One more time. No oil drilling near Florida | South Florida Sun Sentinel Editorial

The editorial board of the South Florida Sun Sentinel takes a stand on the latest effort by the American Petroleum Institute to drill off Florida’s Gulf Coast.

Like red tide, the push for more drilling near Florida’s beaches is relentless and dangerous.

The latest effort comes from the American Petroleum Institute in the form of a “coalition” called Explore Offshore. In a lame attempt to deflect criticism, the group claims that it wants merely to find out what oil and gas might be available in areas that currently are off-limits.

Those areas include almost any site within 125 miles of Florida’s coast on the Gulf of Mexico and anywhere off the coast on the Atlantic Ocean. Protection for the beaches on which Florida’s tourism industry relies long has been one of the few bipartisan causes in this state. The Department of Defense also supports the gulf prohibition so it can conduct national security tests.

Yet the industry won’t give up. Three weeks ago, Explore Offshore rolled out a campaign that presumes Floridians have short memories.

Jeff Kottkamp is co-chairman in Florida for Explore Offshore. The former state legislator was Charlie Crist’s lieutenant governor in April 2010, when BP’s Deepwater Horizon rig exploded off Louisiana.

Yet Kottkamp claimed that no oil reached Florida. That statement would surprise residents of the Panhandle, where heavy oil arrived in late June. Tarballs hit beaches. Local boaters had been skimming oil. Families planning trips after the school year cancelled. So did June brides. Fishing bans further hurt tourism. BP’s settlement with Florida totaled $3.2 billion.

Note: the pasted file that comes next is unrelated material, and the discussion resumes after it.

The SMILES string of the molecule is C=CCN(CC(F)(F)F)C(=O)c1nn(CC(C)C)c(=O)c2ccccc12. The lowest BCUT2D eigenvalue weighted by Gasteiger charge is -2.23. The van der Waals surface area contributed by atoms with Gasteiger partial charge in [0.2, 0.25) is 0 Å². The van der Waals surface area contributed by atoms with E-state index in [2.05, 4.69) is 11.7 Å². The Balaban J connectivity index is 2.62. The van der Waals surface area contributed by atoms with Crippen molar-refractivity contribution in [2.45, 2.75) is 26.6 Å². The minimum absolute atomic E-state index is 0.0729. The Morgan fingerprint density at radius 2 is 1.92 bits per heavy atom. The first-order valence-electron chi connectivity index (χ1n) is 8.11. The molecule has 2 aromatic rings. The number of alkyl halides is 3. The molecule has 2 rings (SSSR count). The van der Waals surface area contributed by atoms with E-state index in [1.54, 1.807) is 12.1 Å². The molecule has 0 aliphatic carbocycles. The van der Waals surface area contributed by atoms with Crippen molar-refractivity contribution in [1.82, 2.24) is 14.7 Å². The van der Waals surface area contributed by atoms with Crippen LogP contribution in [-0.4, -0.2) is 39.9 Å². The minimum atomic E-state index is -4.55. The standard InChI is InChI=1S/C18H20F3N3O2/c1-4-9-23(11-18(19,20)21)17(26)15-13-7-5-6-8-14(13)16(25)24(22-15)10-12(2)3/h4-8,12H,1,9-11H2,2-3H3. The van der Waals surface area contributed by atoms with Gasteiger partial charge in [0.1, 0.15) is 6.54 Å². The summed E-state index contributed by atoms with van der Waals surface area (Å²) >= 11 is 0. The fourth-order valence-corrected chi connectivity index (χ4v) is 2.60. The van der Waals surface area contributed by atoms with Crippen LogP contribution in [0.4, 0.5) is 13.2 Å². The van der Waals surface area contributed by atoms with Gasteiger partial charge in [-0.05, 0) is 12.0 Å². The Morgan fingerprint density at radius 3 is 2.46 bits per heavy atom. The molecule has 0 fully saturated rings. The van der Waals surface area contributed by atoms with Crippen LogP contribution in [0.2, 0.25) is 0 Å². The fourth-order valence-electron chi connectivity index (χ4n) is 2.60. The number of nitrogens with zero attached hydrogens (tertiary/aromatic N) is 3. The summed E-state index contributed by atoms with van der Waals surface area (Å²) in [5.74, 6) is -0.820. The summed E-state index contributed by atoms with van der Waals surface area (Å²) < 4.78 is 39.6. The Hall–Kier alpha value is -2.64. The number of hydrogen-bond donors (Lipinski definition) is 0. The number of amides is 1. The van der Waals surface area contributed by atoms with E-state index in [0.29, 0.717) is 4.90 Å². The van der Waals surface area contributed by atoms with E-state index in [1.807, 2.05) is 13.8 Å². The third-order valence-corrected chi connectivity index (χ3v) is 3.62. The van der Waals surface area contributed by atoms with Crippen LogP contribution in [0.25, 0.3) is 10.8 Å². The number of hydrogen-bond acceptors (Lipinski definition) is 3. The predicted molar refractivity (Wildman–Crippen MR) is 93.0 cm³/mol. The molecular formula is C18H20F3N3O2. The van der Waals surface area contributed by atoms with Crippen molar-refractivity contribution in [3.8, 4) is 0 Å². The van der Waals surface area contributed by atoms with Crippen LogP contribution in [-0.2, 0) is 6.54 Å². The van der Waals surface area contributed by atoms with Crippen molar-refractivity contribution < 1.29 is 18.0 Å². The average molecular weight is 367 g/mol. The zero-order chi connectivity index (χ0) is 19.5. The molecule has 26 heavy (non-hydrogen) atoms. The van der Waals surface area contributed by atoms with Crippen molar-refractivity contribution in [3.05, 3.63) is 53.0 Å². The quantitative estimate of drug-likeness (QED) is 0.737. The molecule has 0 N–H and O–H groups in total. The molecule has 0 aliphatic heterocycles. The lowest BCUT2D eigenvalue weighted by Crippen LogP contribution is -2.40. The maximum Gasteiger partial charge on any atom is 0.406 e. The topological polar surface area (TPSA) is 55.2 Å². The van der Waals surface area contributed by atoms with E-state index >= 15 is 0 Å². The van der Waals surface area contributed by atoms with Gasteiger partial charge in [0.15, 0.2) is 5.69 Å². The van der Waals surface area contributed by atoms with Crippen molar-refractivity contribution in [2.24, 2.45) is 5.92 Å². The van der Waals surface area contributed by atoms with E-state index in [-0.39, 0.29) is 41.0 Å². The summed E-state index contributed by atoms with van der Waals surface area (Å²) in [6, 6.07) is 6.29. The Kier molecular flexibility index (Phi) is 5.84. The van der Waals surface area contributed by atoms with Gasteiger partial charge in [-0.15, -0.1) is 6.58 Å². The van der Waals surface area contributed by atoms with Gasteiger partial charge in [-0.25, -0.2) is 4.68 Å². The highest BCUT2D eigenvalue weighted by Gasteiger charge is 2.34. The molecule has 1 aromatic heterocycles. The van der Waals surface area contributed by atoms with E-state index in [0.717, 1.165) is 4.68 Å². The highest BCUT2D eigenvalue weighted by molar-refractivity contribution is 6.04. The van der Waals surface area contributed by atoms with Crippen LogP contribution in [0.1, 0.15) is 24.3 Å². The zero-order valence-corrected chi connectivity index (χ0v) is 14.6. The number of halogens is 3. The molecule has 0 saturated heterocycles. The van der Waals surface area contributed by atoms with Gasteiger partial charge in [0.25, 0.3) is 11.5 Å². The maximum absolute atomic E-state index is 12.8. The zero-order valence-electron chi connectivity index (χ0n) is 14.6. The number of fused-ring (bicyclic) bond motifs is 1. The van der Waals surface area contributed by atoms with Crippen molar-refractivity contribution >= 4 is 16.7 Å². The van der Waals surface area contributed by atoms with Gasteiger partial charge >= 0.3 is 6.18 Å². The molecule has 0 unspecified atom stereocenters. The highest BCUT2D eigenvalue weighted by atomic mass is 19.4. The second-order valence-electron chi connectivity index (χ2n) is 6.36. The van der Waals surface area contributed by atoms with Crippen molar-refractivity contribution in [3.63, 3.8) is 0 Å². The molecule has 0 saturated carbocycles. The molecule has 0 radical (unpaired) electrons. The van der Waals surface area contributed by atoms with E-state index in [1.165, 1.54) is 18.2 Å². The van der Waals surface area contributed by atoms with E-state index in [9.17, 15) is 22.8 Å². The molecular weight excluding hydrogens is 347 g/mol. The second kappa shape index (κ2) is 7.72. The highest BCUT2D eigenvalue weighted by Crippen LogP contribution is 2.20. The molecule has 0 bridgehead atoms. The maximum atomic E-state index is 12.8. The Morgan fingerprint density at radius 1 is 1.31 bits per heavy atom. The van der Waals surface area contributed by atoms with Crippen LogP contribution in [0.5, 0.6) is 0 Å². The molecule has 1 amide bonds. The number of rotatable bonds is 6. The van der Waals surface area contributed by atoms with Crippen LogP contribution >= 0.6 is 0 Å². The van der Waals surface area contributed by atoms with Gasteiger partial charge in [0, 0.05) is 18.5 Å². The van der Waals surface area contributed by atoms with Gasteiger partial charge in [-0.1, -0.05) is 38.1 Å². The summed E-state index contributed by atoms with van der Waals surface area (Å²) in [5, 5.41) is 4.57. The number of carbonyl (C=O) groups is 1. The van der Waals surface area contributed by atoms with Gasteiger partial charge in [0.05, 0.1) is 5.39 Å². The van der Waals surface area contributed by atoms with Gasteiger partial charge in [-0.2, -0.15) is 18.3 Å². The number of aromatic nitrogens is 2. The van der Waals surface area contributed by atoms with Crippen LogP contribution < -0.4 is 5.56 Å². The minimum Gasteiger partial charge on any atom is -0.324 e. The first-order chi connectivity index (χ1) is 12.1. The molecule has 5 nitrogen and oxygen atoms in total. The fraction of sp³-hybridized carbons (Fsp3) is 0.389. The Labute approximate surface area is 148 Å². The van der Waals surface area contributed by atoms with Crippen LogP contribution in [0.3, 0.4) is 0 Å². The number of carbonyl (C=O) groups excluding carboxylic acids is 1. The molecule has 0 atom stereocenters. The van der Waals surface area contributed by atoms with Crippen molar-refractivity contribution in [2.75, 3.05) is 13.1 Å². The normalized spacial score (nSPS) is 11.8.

In an interview with the Sun Sentinel Editorial Board, Kottkamp – who said he is receiving no compensation from Explore Offshore – tried to walk back that comment. “We got some oil,” Kottkamp said, “but the pictures in the coverage just made it look horrible.”

For those directly affected, it was horrible. And to refresh Kottkamp’s memory, what remains the world’s largest accidental oil spill could have been catastrophic for much of Florida.

Oil from the Deepwater Horizon explosion got to within 30 miles of the Gulf of Mexico Loop Current. It moves five times faster than other waters in the gulf. Had oil reached it, the current would have carried the oil to the Florida Keys and South Florida. In May 2010, Palm Beach County officials were preparing for such a scenario.

We asked Kottkamp about that close call. He said, “I used to be more in touch with all those facts.”

Explore Offshore’s campaign comes amid controversy about President Trump’s plan to open almost all federal water to drilling and whether Florida would receive an exemption. In January, during a staged event in Tallahassee meant to look spontaneous, Interior Secretary Ryan Zinke declared Florida “off the table.”

We were suspicious of that pledge and remain so. Zinke held the event with Gov. Rick Scott, who is running against U.S. Sen. Bill Nelson. It came just five days after Trump announced his plan. Scott has favored expanded offshore drilling. Nelson sponsored the legislation that extended the 125-mile Gulf of Mexico ban until 2022.

Here’s more reason for suspicion. Politico reported last month that “Zinke and Scott were careful to ‘not say the entire Eastern Gulf,’ was off the table” in January. “There are some Republicans who are prepared to make a deal. Seventy-five miles is the expected buffer, but folks might be willing to throw it a little further.”

Kottkamp said he would not support any plan that makes oil rigs visible from the shore. He added, “The industry has learned a whole lot from the (BP) spill. There is improved safety.”

Actually, the industry seems to have learned nothing. After hearing from lobbyists, Trump proposed weakening two safety rules that emerged from the work of a commission that studied the BP spill. One was designed specifically to prevent another blowout similar to the Deepwater Horizon.

Though Kottkamp maintains that he supports just an investigation of what oil might be accessible, Explore Offshore’s website gives away the group’s goal. A fact sheet lists the supposed economic benefits over 20 years of increased oil and gas drilling in the Eastern Gulf of Mexico.